• 08 May 2020
    15 Comments

    This year we’ll be celebrating a different kind of Mother’s Day: there won’t be any fancy champaigne brunches with all the restaurants closed. Some of us in this COVID-19 crisis won’t even be able to visit our mothers. And many of us are out of work, too skint to buy flowers.

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  • AUSTRALIA

    Buying local in a global pandemic

    • Sarah Klenbort
    • 24 March 2020
    10 Comments

    This morning there is fresh graffiti in the tunnel on the bike path: ‘No Income Still Pay Rent’. And it hits me like a punch in the gut: I still have a job, an income. I’m lucky.

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  • ARTS AND CULTURE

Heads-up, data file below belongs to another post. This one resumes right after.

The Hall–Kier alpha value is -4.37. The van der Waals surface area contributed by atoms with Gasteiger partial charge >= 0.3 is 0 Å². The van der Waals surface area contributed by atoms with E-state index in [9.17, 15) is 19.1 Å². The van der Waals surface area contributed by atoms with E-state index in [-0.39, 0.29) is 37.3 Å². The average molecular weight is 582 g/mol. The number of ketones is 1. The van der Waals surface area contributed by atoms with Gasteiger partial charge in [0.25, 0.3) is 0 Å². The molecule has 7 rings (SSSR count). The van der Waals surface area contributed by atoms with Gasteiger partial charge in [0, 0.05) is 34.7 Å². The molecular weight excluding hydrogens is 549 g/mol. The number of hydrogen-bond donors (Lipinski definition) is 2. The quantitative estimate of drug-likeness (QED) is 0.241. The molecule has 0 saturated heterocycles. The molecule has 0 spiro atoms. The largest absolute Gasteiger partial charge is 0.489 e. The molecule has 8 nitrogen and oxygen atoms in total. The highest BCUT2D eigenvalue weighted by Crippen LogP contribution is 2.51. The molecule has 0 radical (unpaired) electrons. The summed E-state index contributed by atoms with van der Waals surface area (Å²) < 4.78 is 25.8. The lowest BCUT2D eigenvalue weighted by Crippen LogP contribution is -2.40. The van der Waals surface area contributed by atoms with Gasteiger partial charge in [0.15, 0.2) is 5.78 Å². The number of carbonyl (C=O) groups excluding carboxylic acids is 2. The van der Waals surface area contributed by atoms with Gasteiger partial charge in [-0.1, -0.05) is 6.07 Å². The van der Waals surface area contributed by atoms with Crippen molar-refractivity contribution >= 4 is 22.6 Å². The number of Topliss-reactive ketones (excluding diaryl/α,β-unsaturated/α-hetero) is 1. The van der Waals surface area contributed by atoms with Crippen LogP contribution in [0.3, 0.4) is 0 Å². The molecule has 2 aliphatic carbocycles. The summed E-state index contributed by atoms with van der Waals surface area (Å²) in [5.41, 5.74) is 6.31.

Our addiction to connection is centuries old

    • Sarah Klenbort
    • 15 June 2017
    4 Comments

    On a recent tour of Vaucluse House in Sydney's east, I couldn't help but notice, in every bedroom, a writing desk. I imagined Sarah Wentworth scribbling away with inkpot and pen 180 years ago. I wonder if the Wentworths went straight to their writing desks first thing in the morning, the way some people check their phones? The desire to receive news from someone somewhere else is century's old. In 1850 Tasmania had 11 newspapers, for a population of 70,000.

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  • ARTS AND CULTURE

    GOMA's summer of frivolous art

    • Sarah Klenbort
    • 13 December 2016
    5 Comments

    I will always remember the first time I saw Giacommeti's statues in in Europe. They were grotesquely thin, elongated people. Giacometti explained how he tried to make people with more flesh, but after World War II and the six million, it was impossible. And so those statues reflect the time he lived in. Queensland's Gallery of Modern Art, on the other hand, is celebrating its tenth anniversary, and has chosen fairy floss and rainbow fuzz to reflect our current society.